THEATRE ROYAL PLYMOUTH – 6 JULY 2019 & TOUR
RUNNING TIME 3 HOURS – 1 interval
Les Miserables is at Theatre Royal Plymouth until 6 July. Check Box Office daily for returns
Theatre Royal Plymouth Box Office – 01752 267222
REVIEW – CORMAC RICHARDS – 14 JUNE 2019
I last saw a professional production of the musical ‘Les Miserables’ in the late 1980’s in London. Already a phenomenon when I saw it, I have, sketchy memories of aspects of the production, but, of course, the music has become – some would say overly – familiar through many interpretations by singers and through the its incarnation in film.
Having opened to mixed reviews in 1985 it took to the theatres of the world like a duck to water and audiences have flocked to see it ever since. In 2009 a revised version was created; new sets, costumes, orchestrations along with the addition of projections and some adjustments to lyrics. I am not going to spend time comparing the original with the new – I can’t recall the 80s as well as that. So, this production was viewed with fresh eyes and with much anticipation.
It’s difficult not to admire every aspect of this show in some way or another. This juggernaut of a production starts coming at you the moment you are in your seat and doesn’t come to a halt until it has battered you about and engaged every part of your being.
The story is clearly told, though the political machinations which bring about the rebellion in the second act are sketched over somewhat for the sake of time; being sung-through, lengthy explanations and expositions are difficult to convey. Within the tale though, we have love, death (a lot of it), humour (not a huge amount), drama, war, peace, sorrow, regret, revenge, compassion and much more – there is not a dull moment; the show moves with great pace.
As production values go, there can be few shows that boast such a level of skill, imagination and execution. The sets, by Mat Kinley, are big and bulky and absolutely right – they glide on and off stage with ease; though there must be precious little room backstage. The lighting too is a star of the show – designed by the very brilliant Paule Constable, the operation needs pinpoint accuracy and that is what we get. There are times when we seem to be viewing a series of exquisite paintings.
The projections are very good – based on the paintings of Victor Hugo himself, they add depth and atmosphere and create an almost cinematic quality to the show.
Under the direction of Ben Atkinson, the orchestra, fill the auditorium with tunes familiar and less so; they make a glorious sound and give full voice providing tricky – but generally successful – balancing for the Sound team. With the music comes the voices – the ensemble work is as together and powerful as you could wish to hear and, with a couple of exceptions, the solo work is equally successful.
The arc the character of Jean Valjean is a real challenge for the performer and the very experienced Killian Donnelly pulls it off in no uncertain terms – this is a very good performance which uses immense skill – he carries the aging process as well as you could wish. His nemesis, the obsessive Javert, is given impressive presence and voice – not least in ‘Stars’ – by Nic Greenshields – his disintegration in Act Two is also well handled and his finale is a triumph of technical knowhow.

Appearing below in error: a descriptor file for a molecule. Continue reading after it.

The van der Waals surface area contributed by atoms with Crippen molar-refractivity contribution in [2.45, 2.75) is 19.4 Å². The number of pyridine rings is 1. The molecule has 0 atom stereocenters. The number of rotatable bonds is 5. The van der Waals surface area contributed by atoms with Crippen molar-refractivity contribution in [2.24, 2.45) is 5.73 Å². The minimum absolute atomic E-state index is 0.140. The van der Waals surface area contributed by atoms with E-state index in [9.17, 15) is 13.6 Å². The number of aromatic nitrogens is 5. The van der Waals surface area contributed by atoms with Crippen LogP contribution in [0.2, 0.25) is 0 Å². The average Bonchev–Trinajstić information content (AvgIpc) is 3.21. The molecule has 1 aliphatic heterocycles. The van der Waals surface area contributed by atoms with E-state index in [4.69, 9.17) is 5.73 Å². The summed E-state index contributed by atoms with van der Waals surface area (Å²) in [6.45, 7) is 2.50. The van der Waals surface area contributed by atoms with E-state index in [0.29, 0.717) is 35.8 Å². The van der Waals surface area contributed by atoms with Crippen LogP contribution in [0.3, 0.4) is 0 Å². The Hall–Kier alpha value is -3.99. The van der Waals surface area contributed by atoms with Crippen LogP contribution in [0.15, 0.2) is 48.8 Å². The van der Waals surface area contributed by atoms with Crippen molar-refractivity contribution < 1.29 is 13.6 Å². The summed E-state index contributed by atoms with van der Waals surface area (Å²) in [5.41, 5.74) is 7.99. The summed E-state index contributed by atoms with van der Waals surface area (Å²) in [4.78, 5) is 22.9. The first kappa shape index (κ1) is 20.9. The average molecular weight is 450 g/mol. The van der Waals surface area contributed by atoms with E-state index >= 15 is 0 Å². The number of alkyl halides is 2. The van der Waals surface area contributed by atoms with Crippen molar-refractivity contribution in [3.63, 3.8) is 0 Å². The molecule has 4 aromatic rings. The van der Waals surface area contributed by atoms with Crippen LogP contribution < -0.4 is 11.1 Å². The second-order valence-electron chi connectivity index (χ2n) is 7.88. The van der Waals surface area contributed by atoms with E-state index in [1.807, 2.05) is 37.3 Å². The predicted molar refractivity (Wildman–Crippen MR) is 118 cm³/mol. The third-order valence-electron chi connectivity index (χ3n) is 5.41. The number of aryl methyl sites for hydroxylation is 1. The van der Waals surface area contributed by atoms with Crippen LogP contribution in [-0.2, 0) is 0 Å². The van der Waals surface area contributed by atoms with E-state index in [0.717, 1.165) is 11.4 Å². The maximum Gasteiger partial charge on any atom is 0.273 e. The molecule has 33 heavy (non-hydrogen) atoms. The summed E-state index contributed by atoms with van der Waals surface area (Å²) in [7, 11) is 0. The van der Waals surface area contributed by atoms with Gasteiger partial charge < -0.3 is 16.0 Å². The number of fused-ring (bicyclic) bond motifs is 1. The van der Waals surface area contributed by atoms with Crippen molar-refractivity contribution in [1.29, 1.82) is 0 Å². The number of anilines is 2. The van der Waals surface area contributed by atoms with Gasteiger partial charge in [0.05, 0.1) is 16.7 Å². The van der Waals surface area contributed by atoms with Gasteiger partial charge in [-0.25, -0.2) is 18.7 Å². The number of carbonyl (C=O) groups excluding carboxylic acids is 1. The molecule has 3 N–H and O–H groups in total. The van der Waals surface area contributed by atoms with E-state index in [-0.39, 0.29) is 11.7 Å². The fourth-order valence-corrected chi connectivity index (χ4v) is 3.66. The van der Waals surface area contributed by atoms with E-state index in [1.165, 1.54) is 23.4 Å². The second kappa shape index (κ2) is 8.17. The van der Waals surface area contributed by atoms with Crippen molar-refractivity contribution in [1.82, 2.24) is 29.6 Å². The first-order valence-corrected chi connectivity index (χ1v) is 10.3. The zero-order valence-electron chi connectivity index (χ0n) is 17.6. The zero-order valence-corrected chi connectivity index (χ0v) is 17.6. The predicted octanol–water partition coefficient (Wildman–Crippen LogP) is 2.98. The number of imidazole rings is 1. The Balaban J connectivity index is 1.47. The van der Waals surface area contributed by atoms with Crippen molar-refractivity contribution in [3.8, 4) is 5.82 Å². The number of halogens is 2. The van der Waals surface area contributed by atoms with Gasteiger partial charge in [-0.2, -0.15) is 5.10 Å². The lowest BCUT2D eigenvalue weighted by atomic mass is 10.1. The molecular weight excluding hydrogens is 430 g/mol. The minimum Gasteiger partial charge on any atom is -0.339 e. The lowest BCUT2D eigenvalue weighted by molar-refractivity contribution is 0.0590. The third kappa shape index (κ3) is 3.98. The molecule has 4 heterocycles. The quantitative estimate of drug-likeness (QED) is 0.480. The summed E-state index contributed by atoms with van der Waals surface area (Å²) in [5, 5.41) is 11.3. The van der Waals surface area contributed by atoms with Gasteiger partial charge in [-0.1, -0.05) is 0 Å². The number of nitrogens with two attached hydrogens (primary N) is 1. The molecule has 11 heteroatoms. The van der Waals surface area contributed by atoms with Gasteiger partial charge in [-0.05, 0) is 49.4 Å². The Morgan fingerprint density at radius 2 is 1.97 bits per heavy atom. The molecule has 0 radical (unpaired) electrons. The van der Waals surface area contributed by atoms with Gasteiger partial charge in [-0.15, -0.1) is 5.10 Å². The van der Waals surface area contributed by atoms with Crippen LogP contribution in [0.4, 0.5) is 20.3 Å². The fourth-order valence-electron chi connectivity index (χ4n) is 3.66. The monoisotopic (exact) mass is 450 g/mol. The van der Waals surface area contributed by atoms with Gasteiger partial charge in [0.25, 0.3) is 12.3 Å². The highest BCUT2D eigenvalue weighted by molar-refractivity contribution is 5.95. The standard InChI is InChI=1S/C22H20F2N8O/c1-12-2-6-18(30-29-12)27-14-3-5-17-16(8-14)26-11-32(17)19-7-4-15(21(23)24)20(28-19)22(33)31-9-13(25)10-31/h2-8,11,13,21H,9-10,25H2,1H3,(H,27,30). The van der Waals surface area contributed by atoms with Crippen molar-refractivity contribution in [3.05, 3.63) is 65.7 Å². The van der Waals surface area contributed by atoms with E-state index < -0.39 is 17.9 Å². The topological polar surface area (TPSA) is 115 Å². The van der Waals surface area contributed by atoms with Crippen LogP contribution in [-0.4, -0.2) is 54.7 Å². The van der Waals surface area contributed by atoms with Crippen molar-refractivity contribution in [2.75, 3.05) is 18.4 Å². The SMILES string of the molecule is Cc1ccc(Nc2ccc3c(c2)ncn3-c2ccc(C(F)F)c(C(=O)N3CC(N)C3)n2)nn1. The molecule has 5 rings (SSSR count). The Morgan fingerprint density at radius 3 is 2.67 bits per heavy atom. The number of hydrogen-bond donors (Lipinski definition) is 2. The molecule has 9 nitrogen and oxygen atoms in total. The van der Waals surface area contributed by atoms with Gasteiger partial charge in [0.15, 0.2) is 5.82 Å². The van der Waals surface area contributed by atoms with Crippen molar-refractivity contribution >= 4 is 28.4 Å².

Though a relatively small part, Katie Hall is first-rate as the ill-fated Fantine and Harry Apps is very good as Marius, a bit of a thankless part, but his singing of ‘Empty Chairs’ puts it up several notches.
I was slightly less sure of the voice of Bronwen Hanson as Cosette, which seemed to struggle a little and Tegan Bannister as Eponine lacks a certain something.
Pinching the limelight at every moment, is the very excellent Jude Muir whose cheeky chappy ‘Gavroche’ is a triumph. Martin Hall and Sophie-Louise Dann squeeze every drop out of their performances as the villainous Thernardiers – the danger of just tipping over into pantomime is very real, but they just resist this to create wonderfully amusing, repellent and conniving grotesques – fabulous.
The theatre is packed – it is packed for three weeks – it will be packed at every performance on this tour. ‘Les Miserables’ is still packing them in in London and across the world. It is easy to see why. The standard of this production is so high and by bringing it around the country, the fans of this show will only increase massively on a daily basis.
There are those who are sniffy about the show – I can see no good reasons to be so.
It’s big. It’s bold. It’s brilliant!
JEAN VALJEAN – KILLIAN DONNELLY
JAVERT – NIC GREENSHIELDS
FANTINE – KATIE HALL
THERNARDIER – MARTIN BALL
MADAME THERNARDIER – SOPHIE-LOUISE DANN
EPONINE – TEGAN BANNISTER
MARIUS – HARRY APPS
ENJOLRAS – WILL RICHARDSON
COSETTE – BRONWEN HANSON
GAVROCHE – JUDE MUIR
LITTLE COSETTE – CERYS SINGLETON
BISHOP – BRIAN JAMES LEYS
MUSIC – CLAUDE-MICHEL SCHONBERG
LYRICS – HERBERT KRETZMER
ORIGINAL FRENCH TEXT – ALAIN BOUBLIL & JEAN-MARC NATEL based on the novel by VICTOR HUGO
DIRECTED BY LAURENCE CONNOR & JAMES POWELL
MUSICAL DIRECTOR – BEN ATKINSON
LIGHTING DESIGN – PAULE CONSTABLE
SOUND – MICK POTTER
PROJECTIONS – FIFTY-NINE PRODUCTIONS
COSTUME DESIGN – ANDREANE NEOFITOU & CHRISTINE ROWLAND
SET & IMAGE DESIGN – MAT KINLEY